The pro-choice vs pro-life controversy has been relevant since the Roe v. Wade case in 1973, which occurred because a Texas resident (Roe) was seeking abortion to terminate her pregnancy, but there was a Texas law that prohibited it unless the pregnant woman’s life was at risk. This Supreme Court case ultimately decided that women have the right to abortion during the first trimester of pregnancy because it falls under the right to privacy protected by the Due Process Clause in the fourteenth amendment. The debate then sparked over whether terminating a pregnancy should be legal and the morality of abortion, which is influenced by perception of whether the embryo is a person. The pro-choice vs. pro-life debate has the nation almost evenly divided, in a 2018 Marist Poll and Knights of Columbus survey, it was found that 51% of Americans consider themselves...
pro-choice, while 44% consider themselves to be pro-life. The divide between the public over this issue is further shown in the article, “Abortion in Poland: A Vicious Circle or a Good Use of Rhetoric” by Jacqueline Heinen in which in 1989 30 experts of different professional backgrounds were polled, which resulted in each side of the abortion debate having half of the experts.
Pro-choice and pro-life advocates have polar views on this controversial issue. Pro-life advocates oppose abortion, arguing that all forms of life should be protected by the government, whether they reach the point of viability or not. They believe abortion damages women’s physical, mental, and emotional well-being. Pro-choice advocates believe that abortion is a necessary right that women need, to achieve full equality. Many believe that pro-life denies women’s ability to
make their own choice. According to Mikołajczak and Bilewicz in, “Foetus or Child? Abortion Discourse and Attributions of Humanness” language influences the opinion of an audience, “Due to moral, religious, and cultural sensibilities” and those factors are also reasons why each side of this debate holds a different view.
The sides of opposition in the pro-choice vs. pro-life controversy tend to use different rhetorical approaches and cultural beliefs when making their arguments, pro-choice advocates rely primarily on rhetorical strategies relating to logical and emotional appeals. These arguments heavily draw on Americans’ beliefs about freedom, individualism, and women rights that cause an American audience to view the issue in the pro-choice supporter’s eyes’. The right to abortion is aligned with the ability to make their own decision, which reassures the audience that it is ok to choose their side over the opposer’s. Pro-life advocates focus more on emotional and ethical appeals that result in a concern over the moral ambiguity of abortion. This side utilizes the cultural beliefs of how the fetus is a human life and creates the effect that abortion is like dehumanization. Although some argue over the viability of a fetus, pro-life view it as a human life and portray it as the as taking away a human life that should be protected, just like everyone else’s. Pro-choice advocates use target appeals to individualism and freedom to display abortion as a right for women that should be protected, while pro-life advocates focus more heavily on appeals to morality to portray abortion as harmful to the woman’s body, the fetus, and society.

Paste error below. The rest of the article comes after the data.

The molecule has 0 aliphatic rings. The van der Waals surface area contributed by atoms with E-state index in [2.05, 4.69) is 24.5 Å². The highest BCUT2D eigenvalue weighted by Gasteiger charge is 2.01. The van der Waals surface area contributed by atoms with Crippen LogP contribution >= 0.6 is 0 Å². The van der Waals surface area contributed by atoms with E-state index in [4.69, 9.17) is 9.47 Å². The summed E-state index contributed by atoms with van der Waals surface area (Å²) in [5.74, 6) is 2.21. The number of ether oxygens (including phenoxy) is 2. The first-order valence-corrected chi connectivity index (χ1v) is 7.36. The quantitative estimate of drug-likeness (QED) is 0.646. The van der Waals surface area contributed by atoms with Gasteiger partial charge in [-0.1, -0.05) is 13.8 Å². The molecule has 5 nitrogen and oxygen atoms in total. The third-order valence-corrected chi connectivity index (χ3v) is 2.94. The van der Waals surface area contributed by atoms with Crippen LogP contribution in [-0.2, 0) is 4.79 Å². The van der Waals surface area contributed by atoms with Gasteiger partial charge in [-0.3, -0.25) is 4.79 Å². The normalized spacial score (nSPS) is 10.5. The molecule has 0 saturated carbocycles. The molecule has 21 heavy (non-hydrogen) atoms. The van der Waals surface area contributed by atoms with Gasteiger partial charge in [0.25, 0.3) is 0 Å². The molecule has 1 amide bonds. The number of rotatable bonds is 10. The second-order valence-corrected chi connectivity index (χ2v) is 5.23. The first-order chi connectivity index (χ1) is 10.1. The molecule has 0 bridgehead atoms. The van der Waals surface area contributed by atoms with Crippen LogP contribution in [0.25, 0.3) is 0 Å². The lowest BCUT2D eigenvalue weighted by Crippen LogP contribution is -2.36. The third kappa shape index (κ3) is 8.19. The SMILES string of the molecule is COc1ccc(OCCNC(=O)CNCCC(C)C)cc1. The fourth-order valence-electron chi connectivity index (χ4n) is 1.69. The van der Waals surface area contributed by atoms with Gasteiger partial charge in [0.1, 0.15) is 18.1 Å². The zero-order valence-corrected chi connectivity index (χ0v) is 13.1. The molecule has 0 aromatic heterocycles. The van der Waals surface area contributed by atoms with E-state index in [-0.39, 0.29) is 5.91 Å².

Pro-choice advocates align the right to abortion with American values of freedom and individualism
to logically appeal to their audience. Appealing to logic is very effective because people are persuaded and guided by reason and rationality. By aligning abortion with American values, this will resonate with the audience as they will think that abortion is necessary because it goes along with the American values, and to go against that would be contradictory and hypocritical. Those in favor of abortion are likely to use words such as freedom and choice in their argument and use more gender-neutral frames when expressing their claims. According to Jacqueline Heinen and Anna Matuchniak-Krasuska in “Abortion in Poland: A Vicious Circle or a Good Use of Rhetoric,” many times the problem is not with bearing children, it is “Having the conditions in which to educate them. Do you know what our working conditions, family lives, and house situations are like?... Women aren’t machines for producing babies! They must want their children and love them!” This draws on the possible negative outcomes that could have resulted if a child was brought into the world unwanted or with a family that is unprepared or unable to serve as good caretakers for the child. For that reason, the audience is then convinced that it would not be logical if abortion was illegal.
Pro-choice advocates agree with abortion being legal during the first trimester of pregnancy and logically appeal and connect to the audience by drawing on the belief that the fetus has not reached viability yet. Viability is the point the fetus reaches when it has formed and developed enough to be capable of surviving outside the uterus. A fetus typically reaches this stage at about 24 weeks, which
is later than the legal period of an abortion (first trimester, 12 weeks). The stage of becoming viable correlates to the word choices used by pro-choice advocates and the effect that it has on the audience. Although the words fetus and child can have meanings of similar things, they elicit different connotations and contexts. According to Malgorzata Mikolajczak and Michal Bilewicz in the article, “Foetus or Child? Abortion Discourse and Attributions of Humanness,” pro-choice advocates are more likely to use the word “fetus” rather than “child,” because child is associated with more humanlike qualities and traits such as emotion and growth, while the word fetus may be linked with machine-like objects, as they lack the qualities of a living human being. Their choice of words reveals their opinion on the matter, which is that abortion is acceptable if the fetus is not viable. The critics justified this point by mentioning how participants in the study that read about a fetus compared to a child had a higher support for elective or voluntary abortion, an abortion that is performed at the request of the woman for non-medical reasons.